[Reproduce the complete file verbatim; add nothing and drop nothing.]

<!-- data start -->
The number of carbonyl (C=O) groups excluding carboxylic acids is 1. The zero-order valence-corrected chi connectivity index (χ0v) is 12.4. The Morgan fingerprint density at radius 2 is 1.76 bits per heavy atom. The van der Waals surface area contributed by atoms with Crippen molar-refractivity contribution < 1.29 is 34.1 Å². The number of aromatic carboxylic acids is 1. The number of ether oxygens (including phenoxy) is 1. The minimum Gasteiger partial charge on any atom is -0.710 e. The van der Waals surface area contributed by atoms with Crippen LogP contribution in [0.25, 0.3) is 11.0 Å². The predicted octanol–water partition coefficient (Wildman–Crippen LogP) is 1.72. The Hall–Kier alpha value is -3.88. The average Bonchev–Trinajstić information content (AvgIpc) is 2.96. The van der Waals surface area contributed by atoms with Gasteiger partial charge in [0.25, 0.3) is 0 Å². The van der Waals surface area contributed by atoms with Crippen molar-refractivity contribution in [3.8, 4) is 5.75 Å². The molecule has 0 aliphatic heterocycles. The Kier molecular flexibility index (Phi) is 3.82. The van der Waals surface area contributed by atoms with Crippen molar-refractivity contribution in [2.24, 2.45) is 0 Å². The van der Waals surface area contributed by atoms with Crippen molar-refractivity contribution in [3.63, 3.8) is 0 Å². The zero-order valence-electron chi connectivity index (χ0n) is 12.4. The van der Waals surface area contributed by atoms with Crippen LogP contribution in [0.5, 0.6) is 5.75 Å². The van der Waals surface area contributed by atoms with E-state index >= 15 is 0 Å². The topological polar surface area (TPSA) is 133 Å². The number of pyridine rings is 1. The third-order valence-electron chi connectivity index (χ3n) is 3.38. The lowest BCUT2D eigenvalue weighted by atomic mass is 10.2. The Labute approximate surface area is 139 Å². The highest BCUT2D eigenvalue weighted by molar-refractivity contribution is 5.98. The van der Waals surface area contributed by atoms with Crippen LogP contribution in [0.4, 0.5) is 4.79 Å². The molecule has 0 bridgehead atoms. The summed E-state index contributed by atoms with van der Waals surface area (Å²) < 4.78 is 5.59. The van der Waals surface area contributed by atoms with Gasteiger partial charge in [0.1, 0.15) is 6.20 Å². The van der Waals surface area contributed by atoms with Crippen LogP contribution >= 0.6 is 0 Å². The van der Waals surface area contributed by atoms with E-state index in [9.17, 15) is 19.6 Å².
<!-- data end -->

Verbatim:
The number of carbonyl (C=O) groups excluding carboxylic acids is 1. The zero-order valence-corrected chi connectivity index (χ0v) is 12.4. The Morgan fingerprint density at radius 2 is 1.76 bits per heavy atom. The van der Waals surface area contributed by atoms with Crippen molar-refractivity contribution < 1.29 is 34.1 Å². The number of aromatic carboxylic acids is 1. The number of ether oxygens (including phenoxy) is 1. The minimum Gasteiger partial charge on any atom is -0.710 e. The van der Waals surface area contributed by atoms with Crippen LogP contribution in [0.25, 0.3) is 11.0 Å². The predicted octanol–water partition coefficient (Wildman–Crippen LogP) is 1.72. The Hall–Kier alpha value is -3.88. The average Bonchev–Trinajstić information content (AvgIpc) is 2.96. The van der Waals surface area contributed by atoms with Gasteiger partial charge in [0.25, 0.3) is 0 Å². The van der Waals surface area contributed by atoms with Crippen molar-refractivity contribution in [3.8, 4) is 5.75 Å². The molecule has 0 aliphatic heterocycles. The Kier molecular flexibility index (Phi) is 3.82. The van der Waals surface area contributed by atoms with Crippen molar-refractivity contribution in [2.24, 2.45) is 0 Å². The van der Waals surface area contributed by atoms with Crippen molar-refractivity contribution in [3.63, 3.8) is 0 Å². The zero-order valence-electron chi connectivity index (χ0n) is 12.4. The van der Waals surface area contributed by atoms with Crippen LogP contribution in [0.5, 0.6) is 5.75 Å². The van der Waals surface area contributed by atoms with E-state index >= 15 is 0 Å². The topological polar surface area (TPSA) is 133 Å². The number of pyridine rings is 1. The third-order valence-electron chi connectivity index (χ3n) is 3.38. The lowest BCUT2D eigenvalue weighted by atomic mass is 10.2. The Labute approximate surface area is 139 Å². The highest BCUT2D eigenvalue weighted by molar-refractivity contribution is 5.98. The van der Waals surface area contributed by atoms with Crippen LogP contribution in [0.4, 0.5) is 4.79 Å². The molecule has 0 bridgehead atoms. The summed E-state index contributed by atoms with van der Waals surface area (Å²) < 4.78 is 5.59. The van der Waals surface area contributed by atoms with Gasteiger partial charge in [0.1, 0.15) is 6.20 Å². The van der Waals surface area contributed by atoms with Crippen LogP contribution >= 0.6 is 0 Å². The van der Waals surface area contributed by atoms with E-state index in [9.17, 15) is 19.6 Å².